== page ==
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March 5, 2008 > Washington Hospital to Sponsor World Kidney Day Seminar

Washington Hospital to Sponsor World Kidney Day Seminar

Learn More About Prevention, Risk Factors and Treatment Options for Chronic Kidney Disease

Chronic kidney disease (CKD) is a global problem. More than 500 million people worldwide - or about one adult in ten - have some form of kidney damage. In the United States, an estimated 20 million people suffer from chronic kidney disease and an additional 20 million who are at risk. And nearly half of the people with advanced form of kidney disease do not know they have weak or failing kidneys.

What Do My Kidneys Do?
Your kidneys are bean-shaped organs, each about the size of your fist. They are located near the middle of your back, just below the rib cage. Although the kidneys are small organs by weight, they receive a large amount (20 percent) of the blood pumped by the heart.

"Your kidneys are a sophisticated filtration system that works to keep your blood clean," says Dr. Lucia Yumena, a Fremont nephrologist and a member of the medical staff at Washington Hospital. "Every day, your kidneys process about 200 quarts of blood that sifts out and removes waste and extra water. The kidneys also release hormones into the blood to help regulate blood pressure and they perform many functions to keep your blood chemically balanced."

To call attention to the crucial role of the kidneys and the pressing need for the early detection and prevention of kidney disease, Washington Hospital is sponsoring a special World Kidney Day Seminar on Tuesday, March 11 to help raise awareness about chronic kidney disease. A panel of four Washington Hospital physicians who specialize in nephrology will explain the many risk factors and stages of chronic kidney disease. The free seminar will take place from 11 a.m. to 1 p.m. at the Conrad E. Anderson, M.D. Auditoriums located at 2500 Mowry Avenue (Washington West).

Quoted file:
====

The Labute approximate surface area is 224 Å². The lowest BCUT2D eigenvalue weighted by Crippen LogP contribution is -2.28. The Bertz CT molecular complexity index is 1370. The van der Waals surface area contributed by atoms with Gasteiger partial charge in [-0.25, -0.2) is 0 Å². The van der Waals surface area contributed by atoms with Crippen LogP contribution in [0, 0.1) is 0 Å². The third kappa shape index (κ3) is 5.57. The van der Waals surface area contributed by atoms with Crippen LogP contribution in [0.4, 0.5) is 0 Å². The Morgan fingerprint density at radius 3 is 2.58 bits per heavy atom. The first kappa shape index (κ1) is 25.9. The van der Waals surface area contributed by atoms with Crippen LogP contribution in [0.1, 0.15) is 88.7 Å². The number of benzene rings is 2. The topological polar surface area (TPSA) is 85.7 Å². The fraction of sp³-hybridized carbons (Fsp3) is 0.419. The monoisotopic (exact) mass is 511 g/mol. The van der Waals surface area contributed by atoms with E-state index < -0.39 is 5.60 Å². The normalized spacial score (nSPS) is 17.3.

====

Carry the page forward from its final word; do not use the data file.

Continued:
What Causes Kidney Disease?
The two most common causes of kidney disease are diabetes and high blood pressure, which are responsible for up to two-thirds of the cases. As the rate of diabetes and high blood pressure continues to rise in the United States, so does kidney disease. If your family has a history of any kind of kidney problems, you may be at risk for kidney disease.

During the upcoming seminar, the physicians will highlight and discuss some of the most common causes of kidney disease such as hypertension and cardiovascular disease. Dr. Yumena will focus her attention on the prevalence and stages of kidney disease.
"To help determine kidney disease, physicians measure the level of protein in your urine and we also check your blood pressure," says Yumena. "We also check the level of serum creatinine in your blood to estimate your glomerular filtration rate (GFR)."
Dr. Yumena says the GFR is the best measure of kidney function because it uses a number to help figure out a person's stage of kidney disease. Chronic kidney disease has been divided into five specific stages:
* Stage 1 with normal or high GFR (GFR > 90 ml/min)
* Stage 2 Mild CKD (GFR = 60-89 ml/min)
* Stage 3 Moderate CKD (GFR = 30-59 ml/min)
* Stage 4 Severe CKD (GFR = 15-29 ml/min)
* Stage 5 End Stage CKD (GFR <15 ml/min)
Early Detection is Key - Who's At Risk?
Early detection and treatment can often keep chronic kidney disease from getting worse. A simple urine analysis in a doctor's office can detect kidney disease. A patient's blood can also be tested to indicate how well the kidneys are filtering wastes.

People that fall into the high risk category of developing kidney disease are:
* Patients with diabetes and hypertension.
* Individuals who are obese or smoke.
* Individuals over 65 years of age.
* Individuals with a family history of diabetes, hypertension and kidney disease.
* Patients with a presence of other kidney diseases.

"If people have any of the risk factors, they shouldn't be shy about talking with their doctor about kidney disease," said Dr. Yumena. "The upcoming lecture is a great opportunity for people to learn more about the disease and help empower them to participate in their own health care."

The 3rd Annual World Kidney Day is a joint initiative of the International Society of Nephrology and the International Federation of Kidney Foundations. For more detailed information about World Kidney Day, please visit www.worldkidneyday.org

Four Washington Hospital physicians will discuss the following kidney disease topics at the World Kidney Day seminar:

Speaker: Lucia Yumena, M.D., Nephrologist
Topic: Prevalence and Stages of Kidney Disease

Speaker: Neelam M. Bhalla, M.D., Nephrologist
Topic: Hypertension and Cardiovascular Disease in Relation to Kidney Disease

Speaker: Jeanie J. Ahn, M.D., Nephrologist
Topic: Complications Related to Kidney Disease

Speaker: Clifford Wong, M.D., Nephrologist
Topic: Anemia and Chronic Kidney Disease

To register for the March 11 seminar, call Washington Hospital's toll-free Health Connection line at (800) 963-7070 or register online at www.whhs.com. The seminar will take place at the Conrad E. Anderson Auditoriums, Rooms A&B located at Washington West (2500 Mowry Avenue).

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